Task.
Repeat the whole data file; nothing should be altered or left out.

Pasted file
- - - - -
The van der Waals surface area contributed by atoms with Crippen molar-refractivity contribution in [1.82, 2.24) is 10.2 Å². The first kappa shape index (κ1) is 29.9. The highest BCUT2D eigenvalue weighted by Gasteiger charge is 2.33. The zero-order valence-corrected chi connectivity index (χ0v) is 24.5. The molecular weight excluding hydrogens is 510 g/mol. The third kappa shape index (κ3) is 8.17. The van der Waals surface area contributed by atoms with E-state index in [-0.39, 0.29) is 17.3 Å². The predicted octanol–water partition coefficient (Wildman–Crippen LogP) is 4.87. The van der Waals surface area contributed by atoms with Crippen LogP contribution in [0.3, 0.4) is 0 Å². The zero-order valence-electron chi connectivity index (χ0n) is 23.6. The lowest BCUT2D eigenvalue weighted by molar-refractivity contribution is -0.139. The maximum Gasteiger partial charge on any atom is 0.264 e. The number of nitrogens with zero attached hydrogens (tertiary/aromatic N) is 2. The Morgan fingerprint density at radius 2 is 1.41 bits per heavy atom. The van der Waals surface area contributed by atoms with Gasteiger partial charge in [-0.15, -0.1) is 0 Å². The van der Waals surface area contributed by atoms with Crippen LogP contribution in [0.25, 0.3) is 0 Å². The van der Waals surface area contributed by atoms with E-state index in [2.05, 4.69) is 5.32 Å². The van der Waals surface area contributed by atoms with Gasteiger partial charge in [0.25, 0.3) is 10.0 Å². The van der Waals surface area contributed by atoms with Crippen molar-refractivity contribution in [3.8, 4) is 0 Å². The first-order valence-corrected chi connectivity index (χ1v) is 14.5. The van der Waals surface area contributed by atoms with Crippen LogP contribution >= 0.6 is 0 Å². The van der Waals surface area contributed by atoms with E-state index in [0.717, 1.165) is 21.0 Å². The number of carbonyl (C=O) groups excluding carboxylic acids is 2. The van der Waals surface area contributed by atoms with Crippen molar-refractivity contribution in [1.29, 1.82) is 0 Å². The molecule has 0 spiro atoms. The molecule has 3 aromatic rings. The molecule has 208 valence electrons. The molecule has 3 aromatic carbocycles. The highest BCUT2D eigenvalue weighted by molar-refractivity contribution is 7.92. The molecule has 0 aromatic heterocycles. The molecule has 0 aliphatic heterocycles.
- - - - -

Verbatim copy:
The van der Waals surface area contributed by atoms with Crippen molar-refractivity contribution in [1.82, 2.24) is 10.2 Å². The first kappa shape index (κ1) is 29.9. The highest BCUT2D eigenvalue weighted by Gasteiger charge is 2.33. The zero-order valence-corrected chi connectivity index (χ0v) is 24.5. The molecular weight excluding hydrogens is 510 g/mol. The third kappa shape index (κ3) is 8.17. The van der Waals surface area contributed by atoms with E-state index in [-0.39, 0.29) is 17.3 Å². The predicted octanol–water partition coefficient (Wildman–Crippen LogP) is 4.87. The van der Waals surface area contributed by atoms with Crippen LogP contribution in [0.3, 0.4) is 0 Å². The zero-order valence-electron chi connectivity index (χ0n) is 23.6. The lowest BCUT2D eigenvalue weighted by molar-refractivity contribution is -0.139. The maximum Gasteiger partial charge on any atom is 0.264 e. The number of nitrogens with zero attached hydrogens (tertiary/aromatic N) is 2. The Morgan fingerprint density at radius 2 is 1.41 bits per heavy atom. The van der Waals surface area contributed by atoms with Gasteiger partial charge in [-0.15, -0.1) is 0 Å². The van der Waals surface area contributed by atoms with Crippen LogP contribution in [0.25, 0.3) is 0 Å². The van der Waals surface area contributed by atoms with E-state index in [2.05, 4.69) is 5.32 Å². The van der Waals surface area contributed by atoms with Gasteiger partial charge in [0.25, 0.3) is 10.0 Å². The van der Waals surface area contributed by atoms with Crippen molar-refractivity contribution in [3.8, 4) is 0 Å². The first-order valence-corrected chi connectivity index (χ1v) is 14.5. The van der Waals surface area contributed by atoms with Crippen LogP contribution >= 0.6 is 0 Å². The van der Waals surface area contributed by atoms with E-state index in [0.717, 1.165) is 21.0 Å². The number of carbonyl (C=O) groups excluding carboxylic acids is 2. The van der Waals surface area contributed by atoms with Crippen molar-refractivity contribution in [1.29, 1.82) is 0 Å². The molecule has 0 spiro atoms. The molecule has 3 aromatic rings. The molecule has 208 valence electrons. The molecule has 3 aromatic carbocycles. The highest BCUT2D eigenvalue weighted by molar-refractivity contribution is 7.92. The molecule has 0 aromatic heterocycles. The molecule has 0 aliphatic heterocycles.